[[ books pdf ]] The Hour of the StarAuthor Clarice Lispector – Schematicwiringdiagram.co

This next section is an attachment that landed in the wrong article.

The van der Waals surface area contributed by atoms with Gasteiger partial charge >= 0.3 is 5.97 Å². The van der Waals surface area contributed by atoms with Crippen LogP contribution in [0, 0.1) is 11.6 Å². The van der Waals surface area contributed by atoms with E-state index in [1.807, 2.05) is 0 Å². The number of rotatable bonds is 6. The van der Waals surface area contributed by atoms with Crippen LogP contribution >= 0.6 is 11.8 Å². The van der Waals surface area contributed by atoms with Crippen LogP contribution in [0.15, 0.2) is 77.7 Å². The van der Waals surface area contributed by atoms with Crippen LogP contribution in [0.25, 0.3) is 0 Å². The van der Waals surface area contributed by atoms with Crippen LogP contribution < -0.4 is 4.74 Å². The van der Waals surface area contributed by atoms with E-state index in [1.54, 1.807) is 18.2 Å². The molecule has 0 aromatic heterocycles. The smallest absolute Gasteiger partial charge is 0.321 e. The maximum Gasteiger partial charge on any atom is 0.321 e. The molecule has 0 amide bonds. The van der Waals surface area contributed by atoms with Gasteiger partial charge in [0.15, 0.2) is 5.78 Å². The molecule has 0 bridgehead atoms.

Lately I find myself in the frustrating position not uncommon among booksellers of being surrounded by farbooks than I can read Not only are there books in the shop, but in my spare moments at work I browse Goodreads, Abebooks and my local library system, and so have a constant stream of books passing through my hands, many of which I can do nothan glance at before returning them or putting them away for later Into this deluge has flowed this novella by Clarice Lispector, a book Lately I find myself in the frustrating position not uncommon among booksellers of being surrounded by farbooks than I can read Not only are there books in the shop, but in my spare moments at work I browse Goodreads, Abebooks and my local library system, and so have a constant stream of books passing through my hands, many of which I can do nothan glance at before returning them or putting them away for later Into this deluge has flowed this novella by Clarice Lispector, a book which I hear tell was scribbled on scraps of paper at intervals of months or years before coalescing into its current form, and which is on one level as evanescent and difficult to grasp as this technique suggests, even while being on another as direct as a bullet to the heart at ten paces Imagine that famous Goya painting with the white shirt and the firing squad, but focus on the victim s face until you re so close the ridges in the paint are as important as moving as his expression Ever read the Borges story The Secret Miracle When the raindrop which has hit Jaromir Hladik s face just as time stopped starts sliding again, that s maybe something like the little self conscious explosions with which Lispector riddles her narrative Structurally, strip Beckett s Malone Dies to the bone the fictional writer who tells the story as much the protagonist as s he whose story he tells and you ve got a rough outline of The Hour of the Star I say rough because either this is a book to read two or three times before knowing anything certain about it or my current white water reading technique is just not up to the task Whatever the case, this is a hard book to comprehend, coming as it does so directly from a place beyond comprehension, and I presume Lispector made a habit, like Beckett, of gazing intently on things beyond comprehension Still, it s not a difficult book not on the level of language, anyway and reports of the strangeness of its prose have, to my mind, been exaggerated To me it reads quite naturally, especially in the new translation, and from what few pages I saw of the old translation I suggest forgetting that relic immediately and getting your hands on this one It s modern, that s for damn sure I doubt there is much else out there as sleek and arresting and asymmetrical as this And it s haunting Lispector speaks through her male narrator who speaks through his character Maccabea I had just read on the train to and from work, as perhaps readers of the Brazilian newspaper which published them might have read them Lispector s Chronicas when I started the novella, and consequently had a vivid, if oblique, impression of her in mind as I read this Unfortunately I don t have a copy of The Hour of the Star with me as I write, but perhaps these lines from one of her Chronicas Creating Brasilia will help suggest the kind of writer she is or can be Brasilia is built on the line of the horizon.When I died, I opened my eyes one day and there was Brasilia.The two architects who planned Brasilia were not interested in creating something beautiful That would be too simple they created their own terror, and left that terror unexplained.Besides the wind, there is another thing that blows It can only be recognised in the supernatural rippling of the lake Wherever you stand, you have the impression of being on the edge of a dangerous precipice.Its founders tried to ignore the importance of human beings The dimensions of the city s buildings were calculated for the heavens It is a shore without any sea.How I should love to set white horses free here in Brasilia At night, they would become green under the light of the moon I know what those two men wanted that slowness and silence which are also my idea of eternity.Fear has always guided me to the things I love and because I love, I become afraid.What kind of writer is Clarice Lispector The rarest kind The fact that her Chronicas ever made it into a newspaper at all let alone week after week is, to this Australian, astonishing That The Hour of the Star is a bestseller and its author a household name in her own country is even so Judging from what little I ve read, Lispector s ruthless stripping away of everything but the visionary intuitive paradoxical is unmatched by any prose writer except Beckett, and when and if I ever have the time and resources to do so I will approach her ouevre as I once approached his piece by piece, in a quiet room in the country with her biography close at hand This is a work so elemental it seems hewn from rock, or washed up on the shore in Brasilia from that non existent sea If I don t give it a perfect score it s only because I don t yet know if she speaks directly to my heart But her example, her aesthetic determination, is unsurpassed.Clarice Lispector this woman, our contemporary, a Brazilian woman it is not books that she gives us, but the act of living saved by books, narratives, constructions that make us step back And then, through her window writing, we enter into the frightening beauty of learning how to read and we pass, through the body, to the other side of the I To love the truth of what is alive, to love the origin, to be personally interested in the impersonal, in the animal, in the thing Helene Cixious As long as I have questions and no answers I ll keep on writing Books, what are they for Why do we read them For Kafka, books were the axe for the frozen sea within us Carl Sagan held them as proof that humans are capable of working magic We say that particular arrangement and assortment of words create a world whose roots are hidden in the imagination of the author Fiction per se, though is about things which may not exist in real world however it is very much about writing truth to As long as I have questions and no answers I ll keep on writing Books, what are they for Why do we read them For Kafka, books were the axe for the frozen sea within us Carl Sagan held them as proof that humans are capable of working magic We say that particular arrangement and assortment of words create a world whose roots are hidden in the imagination of the author Fiction per se, though is about things which may not exist in real world however it is very much about writing truth to understand that truth is not in what happens but in what it tells us about who we are In a sense, as Neil Gaiman says fiction is lie which tells truth And what about the responsibility of an author Should he state things as they are, if that the case then we would have not been reading so many great authors However, isn t it so that essentially everyone is writing the same thing, as Borges used to maintain Why people keep on writing then andimportantly why we are reading them, individually and separately George Orwell wrote that one would never undertake such a thing if one were not driven on by some demon whom one can neither resist nor understand An author may have an obligation, which is to not to freeze language, or to pretend it is a dead thing that must be revered, but to use it as a living thing, that flows, that borrows words, that allows meanings and pronunciations to change with time Perhaps, that s how the different art movements have graduated over the years and probably that s why we have seen plethora of great authors, and we still witnessing it, and perhaps would be seeing it in future too And probably that s how we have been privileged to come across authors such as Laszlo Krasznahorkai who write page long sentences but still they are so beautiful and pleasant to the readers eyes or Jose Saramago who bended the rule of punctuation and narrative shift, as I m witnessing his abilities in Blindness, or Samuel Beckett who, I feel, was so talented that he outdone himself especially in How it iswhich follows only one rule that there are no rules.There have been authors in the history of the literature, who have bent every rule of the literature, language and the raw charm associated with it keeps us on toes and every time we find such authors, the childish satisfaction we get amazes us Clarice Lispector could be easily placed at the top of the list having authors who changed the writing, the way it is being written She was once labeled as the most non literary author to step into literary realm However, she was self taught who had primitive powers like a painter has and artful knowledge about tone of the narrative, language, dialogue which shows that she was in fact deeply literary She wrote the way no one has written before, somewhat like Borges did truly original and astoundingly fresh She was deeply mystified by the world and uncomfortable with the life itself, as indeed with narrative, we observe it in Hour of the Star too The Hour of the Star published shortly before her death, in which all her talents and eccentricities merged and folded in a densely self conscious narrative dealing with the difficulty and odd pleasures of storytelling, and then proceeding, when it could, to tell the story of Macab a, a woman who, Lispector told an interviewer, was so poor that all she ate were hot dogs But she made clear that this was not the story, though The story is about a crushed innocence, about an anonymous misery The story is unusual, to say the least, in its very nature, starts with an exploding declaration about search for identity for narrator as well for the author It reminds me of Maurice Blanchot since the story is about negating the narrative itself to reveal true existence of it, truly self reflective, as Blanchot used to do with his narratives For at the hour of death a person becomes a shining movie star, it s everyone s moment of glory and it s when as it choral chanting you hear the whooshing shrieks The book follows tale of a woman from the state of Alagoas in the north east of Brazil the Lispectors first lived there when they came to the country who then goes to live in Rio de Janeiro, as Clarice did We read this intriguing fable through the observant eyes of Rodrigo S.M., the narrator of the story The narrator uses his powerful position in delivering the plot, including a form of intrusive narration in which the narrator speaks directly to the reader It is perhaps most striking feature about this book, other than its unique protagonist, its intriguing metafictional structure, wherein you, the readers, are active participants, as forced by the narrator though subtly It is a multi faceted narrative which not only concerns itself with the life of the protagonist, but also the life of her creator, her god, her author It would be na ve to say that story is autobiographical rather it is an exploration of self that is sometimes glimpsed, but barely known That girl didn t know she was what she was, just as a dog doesn t know it s a dog So she didn t feel unhappy The only thing she wanted was to live She didn t know for what, she didn t ask questions Maybe she thought there was a little bitty glory in living She thought people had to be happy So she was Before her birth was she an idea Before her birth was she dead And after her birth she would die What a thin slice of watermelon The book is written with unparalleled precision in which each sentence seems to be condensed with meditation of a pure artist as those sentences constitute the consternation and disquietness of the narrator as well as they stand alone for aphorisms It is like a treatise about universe which is self initiated and self regulatory, omnipresent and ever soliciting authenticity of your existence The narrative is ever alive which has an existence of its own and uses both protagonist and the reader to convey itself But it s not just narrative, it s about all primitive life that breathes, breathes The narrator too is self created He is capable of awkward asides, over confidence in his own method, pure fear in the face of the power and powerlessness of the worlds, and then sudden passages of soaring beauty and stark definition Just as I m writing at the very same time I m being read We find that the unreliable narrator is not strong enough to mend the fate of the protagonist, he could not do anything to help her His voice moves form the darkest wondering about existence of God to almost comic wandering around in his character he is watching her, listening to her and then standing back But there are times when the narrator forgets himself, as Beckett often does, and finds something too interesting or too grotesquely funny to be bothered about questioning its role in the narrative, its truth or its fictiveness Perhaps, he is also identifying himself and realizing his true existence through his protagonist Forgive me but I m going to keep talking about me who am unknown to myself, and as I write I m a bit surprised because I discover I have a destiny Who hasn t ever wondered amd I a monster or this is what it means to be a person Throughout the story we are being on our toes, as we have been pulled into narrative, time and again, by the omnipotent, strange narrator but only to realize that we are still readers and could not really intrude into the narrative The narrative moves from a deep awareness about the tragedy of being alive to a sly allowance for the fact that existence is a comedy, which me reminds of Kafka as he used to put his characters in seemingly contradictory absurd situations wherein every probable move by them put out misery and comedy of their existence The protagonist of the story sees her annihilation as some sort of unfulfilled existence which lingers somewhere between life and death wherein the soul could not be freed from existential curse even after death I ll myself so bad when I die The Hour of the Star is a great work of endless interrogation wherein the author, the narrator, the protagonist and the reader i.e you are interrogated by ever changing and unreliable narrative that bangs along and promises no tidy conclusion While the narrator in The Hour of the Star reveals to the audience his wish to ensure the novel s simplicity in terms of writing and stray from philosophical tangents, in reality the story is marked by complicated existentialist notions of identity The author often reflects on his conscious effort to do so As the novel unfolds, it becomes apparent that this quest for identity is as much about Macab a s search for self as it is the narrator s own Notions of being, who we are and who we aren t, and the struggle to finding meaning are all touched upon In fact, the book looks to be incomplete to an un initiated eye since it leaves so many questions unanswered But this is exactly how it has been written to question, the very existence of everything, even that of the narrative or text itself which is being written about it the book and its narrative is truly existential in nature Like every writer, I am clearly tempted to use succulent terms I have at my command magnificent adjectives, robust nouns, and verbs so agile that they glide through the atmosphere as they move into action For surely words are actions Yet I have no intention of adorning the word, for were I to touch the girl s bread, that bread would turn to gold and the girl would be unable to bite into it, and consequently die of hunger. The Lispector CallsThe Hour of the Star transcends genre How, with utter fluidity, does an apparently conventional narrative transform itself into the author s introspective confessional And when does that slip into narcissistic myopia which then becomes therapeutic technique Before it develops simultaneously into a romance, a feminist tract, and a pointed sociological commentary All in 90 pages Clarice Lispector is difficult to keep up with simply because she writes the simplest prose with The Lispector CallsThe Hour of the Star transcends genre How, with utter fluidity, does an apparently conventional narrative transform itself into the author s introspective confessional And when does that slip into narcissistic myopia which then becomes therapeutic technique Before it develops simultaneously into a romance, a feminist tract, and a pointed sociological commentary All in 90 pages Clarice Lispector is difficult to keep up with simply because she writes the simplest prose with undoubtedly the highest ratio of thought to word on the planet It takes time to digest One can open to any page to find a dozen arresting examples The truth is always some inner power without explanation Remember that, no matter what I write, my basic material is the word which combines with other words to form phrases and from which there emanates a secret meaning that exceeds both words and phrases God belongs to those who succeed in pinning him down Why is there so much God At the expense of men what is fully mature is very close to rotting Death is an encounter with self The reader is bounced on her sea of prose like a survivor from a wrecked civilisation Withpensees per page than Pascal, meatier aphorisms than Montaigne, contradictions and reversals to challenge the Bible, and offbeat observations to rival Borges, Poe and Kafka, if you like your fiction and your thinking densely packaged, you cannot go wrong with Lispector A to Z around the world personal challenge B is for Brazil As you can see, my challenge is progressing badly together with my reading in general Due to life I did not have the time or the mood to read anything for the past 2 3 weeks and I also made a swift disappearance from here I hope I m back to reading and to GR but I can t be sure I finished The Hour of The Star three weeks ago and I waited for the inspiration to hit me so I can write a meaningful review As that did not happen a few m A to Z around the world personal challenge B is for Brazil As you can see, my challenge is progressing badly together with my reading in general Due to life I did not have the time or the mood to read anything for the past 2 3 weeks and I also made a swift disappearance from here I hope I m back to reading and to GR but I can t be sure I finished The Hour of The Star three weeks ago and I waited for the inspiration to hit me so I can write a meaningful review As that did not happen a few mumbling words will have to do When I first started this novella I was sure I was going to hate it I don t really like pretentious writers who do their best to sound complicated and confuse the reader However, as I progressed, I discovered that I warmed up to the author and the writingAll the world began with a yes One molecule said yes to another molecule and life was born But before prehistory there was the prehistory of the prehistory and there was the never and there was the yes It was ever so I don t know why, but I do know that the universe never began.Make no mistake, I only achieve simplicity with enormous effort As you can see, even the writer narrator tells us she has problems with simplicity What we have here is a wordy and philosophical narrator who sets out to tell the story of a poor girl from North of Brasil but while doing so talks a lotabout himself, his reason for writing and the struggle to create a story In the narrators s own wordsThe story, I determine with false free will will have around seven characters and I am obviously one of theimportantthis statement is contrary to his goal in the novel which is to tell the story of the girl as humbly as possible It is almost comical how the narrator starts to write about the girl then comes back to his struggles as writer and back to the story There is no plot to be found here, not really, but I found myself sucked in and looking forward to see where the narrator takes me it was different reading experience In this remarkable novella Clarice Lispector uses an intricate narrative structure in order to represent a peculiar state of mind, something I found utterly refreshing That mind belongs to Rodrigo, a well off and cultured man, struggles to tell the story of Macab a, an unhygienic, sickly, unlovable, completely forgettable person, and an altogether unideal typist living in the slums of Rio de Janeiro She is taken almost directly from stereotype What Lispector does with her however, is investig In this remarkable novella Clarice Lispector uses an intricate narrative structure in order to represent a peculiar state of mind, something I found utterly refreshing That mind belongs to Rodrigo, a well off and cultured man, struggles to tell the story of Macab a, an unhygienic, sickly, unlovable, completely forgettable person, and an altogether unideal typist living in the slums of Rio de Janeiro She is taken almost directly from stereotype What Lispector does with her however, is investigate the psychological consequences of poverty.Macabea s ignorance does not spare her from fear or loneliness but perversely it does leave her prepared for the misery that confounds in her in a way Within Macabea is some resilience and a will to survive Not with the pomp and thrust of the privileged Although Rodrigo claims he s the only person who could love Macab a if only because she s the subject of his narrative he really tells her story as a way to thwart his own weariness and isolation Lispector employs odd sentence fragments and erratic grammatical choices to highlight the importance of imagination as a means for her characters to liberate themselves from their banal existences Through Rodrigo s narrative, Lispector artfully ponders the fate of her characters, and their fears and desires, set against a harsh and unforgiving cityscape Despite the narrators protestation of emotional detachment, we see a man wailing endlessly for the disaster that is Macabea He may state things that are unthinkable, but his passion for her plight shines through every one of his words Despite this, the narrative comes at us from within the narrator, we see the story wriggling out of him He creates a relationship with between himself and Macabea, between reason and instinct, knowledge and innocence, the imagination and reality One of the most incredible aspects of Clarice Lispector s style is her ability to work from abstracts She does not launch from a firm platform She is able to work from emotion to give credence to the most ludicrous of Macabea s summations about her day We are convinced by both the narrator s perspective and by Macabea s The book deals with the enormity of the human condition, a philosophical subject far beyond the reach of Macabea s ability to grasp, and yet Macabea is able to experience her own resonance Mostly with the simple question Who am I Lispector herself defined her book as one made without wordsa mute photographa silencea question And I can see what she is getting at The tale of Macab a can be read at different levels and lends itself to various interpretations The book s subtle interplay of fiction and philosophy sums up Lispector s unique talent as a writer and her lasting influence on the contemporary world.Startlingly original The Hour of the Star trips up our concept of the novel What a story is expected to do How characters act Why writers write Why readers read It s an experience to savour Bewildering as it was brilliant, magical as it was bleak, touching as it was discomforting It was like being taken through a labyrinth of emotion It seemed at every turn a different mindset was waiting The outside world simply didn t exist whilst I was fully engaged within it s pages I found it so mesmerizing I actually read it again this morning obviously it helped being under 100 pages At times known as the greatest Jewish writer since Kafka, Clarice Lispector was one of the foremost Brazilian writers of the 20th century Born Chaya Pinkhasovna, her family emigrated from the Ukraine to Recife, Brazil when young Chaya was a littlethan a year old It was in the northeastern corner of South America s largest country that Lispector found the inspiration for her life s work writing The Hour of the Star is called by many to be her greatest work, published within a year of he At times known as the greatest Jewish writer since Kafka, Clarice Lispector was one of the foremost Brazilian writers of the 20th century Born Chaya Pinkhasovna, her family emigrated from the Ukraine to Recife, Brazil when young Chaya was a littlethan a year old It was in the northeastern corner of South America s largest country that Lispector found the inspiration for her life s work writing The Hour of the Star is called by many to be her greatest work, published within a year of her death in 1977 Because this novella is an entry in 500 Great Books By Women by Erica Bauermeister, I was intrigued to read this unique view on life and death amid the slums of Rio de Janeiro.Lispector chooses to make Brazilian poverty, still a hot button issue today, as the focus of her last novel In the opening pages, it is unclear who the novel s main protagonist is, but after an opening stream of consciousness monologue, we meet Macabea, who has come to Rio from Alagoas, close to Lispector s home state of Recife While the Pinkhasovna family became Americanized almost immediately upon arrival in Brazil, Lispector consequently did not write about Jewish themes however, as her own mortality loomed, she created a character in Macabea, who was both Jewish and autobiographical Sharing my own family s Ukrainian origins, the I found the concept of a character based on the Macabees intriguing, and I was able to empathize with Macabea once I got past the surreal opening existential sequence Macabea was rejected from childhood Her parents both passed away, and she was raised by an aunt who resembled an evil stepmother She deprived Macabea of all joys in life, physically beating to the point of sterility As soon as Macabea came of age in Alagoas, the aunt wanted to be rid of her and sent her packing to a cramped apartment in the red light slum district of Brazil One could not help but feel for sorry for this protagonist she was ugly yet did not realize it, a virgin, too poor to eat muchthan Coca Cola and coffee without milk, and only got paid from her boss as an afterthought Macabea evokes a mixture of Cinderella, an adult Cosette, and Eliza Doolittle before she was rescued from poverty In a nutshell, Macabea is an ugly duckling of the world with no future as she lives in the slums of Rio, one of the world s most impoverished neighborhoods It would take a miracle to save this young woman who unfortunately does not realize how horrendous her existence is.Even the other characters in this novella view Macabea as beyond salvation Olimpico comes from the same town in northeastern Brazil and befriends her not as a boyfriend, but because he feels sorry for her bleak life Yet, Macabea is too dim to realize this and pins false hopes on their almost nonexistent relationship Adding to sorrow is that Macabea naively introduces Olimpico to her sensuous co worker Gloria and the two immediately become a couple Each succeeding paragraph adds to Macabea s grief, and one could almost wish that she was better off dead Interspersed with the prose are many asides in Lispector s own voice as an author She apologizes to her readers that much of Macabea s story is actually her own and that she has to take breaks from creating these one dimensional characters because she has grown tired of them Yet, the protagonist and author are one and the same hailing from Recife, living in pain, fighting off eventual death As a result I looked past the existentialism and stream of consciousness that I do not usually enjoy to find out if the end result for Macabea was death or the survival reminiscent of her namesake.The Hour of the Star is my first forage into the greatest of Clarice Lispector For a novella, this story had to be taken in chunks because it was tough to swallow all in one sitting Knowing that this was published posthumously and written while Lispector was dying of cancer made me empathize all thewith her protagonist Macabea Despite the writing style that I am usually not fond of, I found this story to hold my attention, if not for the sorrows befalling both the lead protagonist and author I would be intrigued to readof Lispector s earlier novels to get a further glimpse at her body of work, one that lead to her inclusion in an anthology of great books written by women.3.75 stars I returned to Clarice Lispector in the hopes of finding an appreciation for her that I missed in The Passion According to G.H., which confounded and tortured me in its nonsensical, philosophical maze I hoped to redeem my less than stellar opinion of her by reading this, her last work.Sadly, even in the first few paragraphs, I was sighing Clarice For fuck s sake Clarice, as it turns out, is still Clarice And by that I mean, Clarice is a brilliant wackadoodle whose utter originality sets he I returned to Clarice Lispector in the hopes of finding an appreciation for her that I missed in The Passion According to G.H., which confounded and tortured me in its nonsensical, philosophical maze I hoped to redeem my less than stellar opinion of her by reading this, her last work.Sadly, even in the first few paragraphs, I was sighing Clarice For fuck s sake Clarice, as it turns out, is still Clarice And by that I mean, Clarice is a brilliant wackadoodle whose utter originality sets her in a class on her own It is her signature, her snowflake, her own 148 pointed star You will either love her, or not She s so slippery to read I find nothingness in paragraphs that slide by, and I get this erroneous feeling that I could skip pages and not miss anything That I could get to the end of her work with my eyes closed and be none the wiser And then I read lines like this All the world began with a yes Thinking is an act Feeling is a fact I write because I m desperate and I m tired, I can no longer bear the routine of being me and if not for the always novelty that is writing, I would die symbolically every day.And I feel an admiration for her, even if she is so far away from me that I cannot touch her, in all her glorious nothingness.I read somewhere that Clarice Lispector was not well read She was like an innocent in the literary world, untainted by other books She didn t know what it was to be kafka esque or compare herself with thinkers like Camus or Woolf She came to her typewriter with a lack of self consciousness, a purity, that is quite wonderful.So when I approach this novelette, with its eccentric narrator who goes on and on, and on for about 1 4 of the time about simply the telling of the story without actually telling anything at all, when I listen to absurd dialogue punctuated with deep philosophical statements, when I follow the life of a character that I really don t know and about whom I feelconfusion than curiosity, when I am frustrated and bored with the relentless esoteric intensity, and get the sense that this writer was in love with her own mindthan anything else I pause, and think thank goodness for her, this unicorn of the written word, who brought herself to her art, whether you like it or not Every once in a while she wandered into the better neighborhoods and gazed at the shop windows glittering with jewels and satin clothes just to mortify herself a bit Because she needed to find herself and suffering a little is a way of findingOne of these days, I m going to put out a list of 100 most iconic book characters I have read and Macabea of this little book is going to be one of them She is beautiful, she is healthy, she is confident, she is clever, she is witty, she isEvery once in a while she wandered into the better neighborhoods and gazed at the shop windows glittering with jewels and satin clothes just to mortify herself a bit Because she needed to find herself and suffering a little is a way of findingOne of these days, I m going to put out a list of 100 most iconic book characters I have read and Macabea of this little book is going to be one of them She is beautiful, she is healthy, she is confident, she is clever, she is witty, she is wealthy, she is wise Okay, she is very opposite of all these things She was a typist who was a terrible dresser, lived on only hot dogs and love coca cola.That is kind of people I like Her poverty falls short only of her stupidity But it is because of this stupidity, that she is happy she doesn t understand how sad and miserable she is In a world where people are defined those very qualities, she is lacking in, she is a non entity but she doesn t know it, and that is what keeps her from sadnessIf she was dumb enough to ask herself who am I she would fall flat on her face Because who am I creates a need And how can you satisfy that need Those who wonder are incompleteA person so naive but why Why must she be so naive I think some of us discover ourselves in solitude while others discover themselves among people Macabea was, unfortunately, one of former groupShe had a room all to herself She could hardly believe that all this space was hers And not a word was heard So she danced in an act of absolute courage since her aunt couldn t hear her She danced and twirled because being alone made her f r e eUnfortunately, because solitude is a luxury of rich, she lives in a slum in a room with women exactly like her Solitude is a rare lottery, sadness is an unaffordable luxurySadness was the privilege of the rich, of those who could afford it, of those who had nothing better to do Sadness was a luxuryShe even finds a boyfriend, a terrible person The first time they meet it is raining The second time they meet it is raining againThe third time they met wouldn t you know it was raining the guy, irritated and losing the light varnish of politeness that his stepfather had taught him with great effort, said All you ever do is rainThe whole story of full of such beautiful moments, evenbeautiful writing and funny movements told with dramatic effect of small and big explosions Frankly, she becomes so adorable by the end that I wish I was a few years older and she a real person, so that I could adopt her I mean consider this passageSpeaking of novelties, the girl one day saw in a corner bar a man so, so, so good looking that that she wanted to have him at home It would be, like like having a big emerald emerald emerald in an open jewel box Untouchable From the ring she saw he was married How to marry marry marry a being who was only to to to be seen, she stammered in her thoughts She d die of embarrassment to eat in front of him because he was good looking beyond any person s possible balanceI really don t know how this book doesn t make it to the lists of best books Modernism, evocative, thought provoking, beautiful prose, comic events, amazing character what else could you like But explosion her story is not written by Lispector itself, it is written by another male character, an authorI am absolutely tired of literature only muteness keeps me company If I still write it s because I have nothing better to do in the world while I wait for deathWho intends to write her story in the traditional manner which is ironic because he is himself a part of the modern novel a novel with several titles, and a novel that is also about the act of writing how a story writes itself, and not only itself but it writes the author too changing him irrevocably He begins by deciding that he will stay indifferent to his character butI have to say that the girl isn t aware of me, if she was she d have someone to pray to and that would mean salvation But I m fully aware of her through this young person I scream my horror of life Of this life I love so muchDid CL too scream horrors of her life through Macabea She does share Judaism and northeast childhood with her character and she too had worked as a typewriter while with the intermediary author she might have shared thoughts on literature and death it was her last novel.More quotesshe was happy but how it ached She sat there leaning her head on her shoulder the way a dove gets sad She believed in angels, and because she believed in them, they existed Who has not asked himself at some time or other am I a monster or is this what it means to be a person Clarice Lispector s The Hour of the Star is ostensibly about a young woman, Macabea, in Rio de Janeiro who has been crushed by poverty However, the novel is evenrevealing of the narrator who chooses to write about her The narrator tells you why he s chosen to follow Macabea, something about her habits she loves Coca Cola and wants to be like Marilyn Monroe and her occupation she Who has not asked himself at some time or other am I a monster or is this what it means to be a person Clarice Lispector s The Hour of the Star is ostensibly about a young woman, Macabea, in Rio de Janeiro who has been crushed by poverty However, the novel is evenrevealing of the narrator who chooses to write about her The narrator tells you why he s chosen to follow Macabea, something about her habits she loves Coca Cola and wants to be like Marilyn Monroe and her occupation she is a typist, but not very good one This leads you to believe the story is about Macabea However, theinteresting subject is the narrator himself, his own position in Brazilian society as well as his speculative musings Lispector casts off authorial privilege as the narrator wonders whether Macabea knows who she is, or whether he the narrator is imposing an identity on her Enjoyed this I d like to readBrazilain authors so suggestions are very welcome Even without having an interest in Brazil, this is a somewhat quirky but engaging read 4.5 stars The Hour of the Star, Clarice Lispector s consummate final novel, may well be her masterpiece Narrated by the cosmopolitan Rodrigo SM this brief, strange, and haunting tale is the story of Macab a, one of life s unfortunates Living in the slums of Rio de Janeiro and eking out a poor living as a typist, Macab a loves movies, Coca Cola, and her rat of a boyfriend she would like to be like Marylin Monroe, but she is ugly, underfed, sickly, and unloved Rodrigo recoils from her wretchedness, and yet he cannot avoid realization that for all her outward misery, Macab a is inwardly free She doesn t seem to know how unhappy she should be Lispector employs her pathetic heroine against her urbane, empty narrator edge of despair to edge of despair and, working them like a pair of scissors, she cuts away the reader s preconceived notions about poverty, identity, love, and the art of fiction In her last novel she takes readers close to the true mystery of life, and leaves us deep in Lispector territory indeed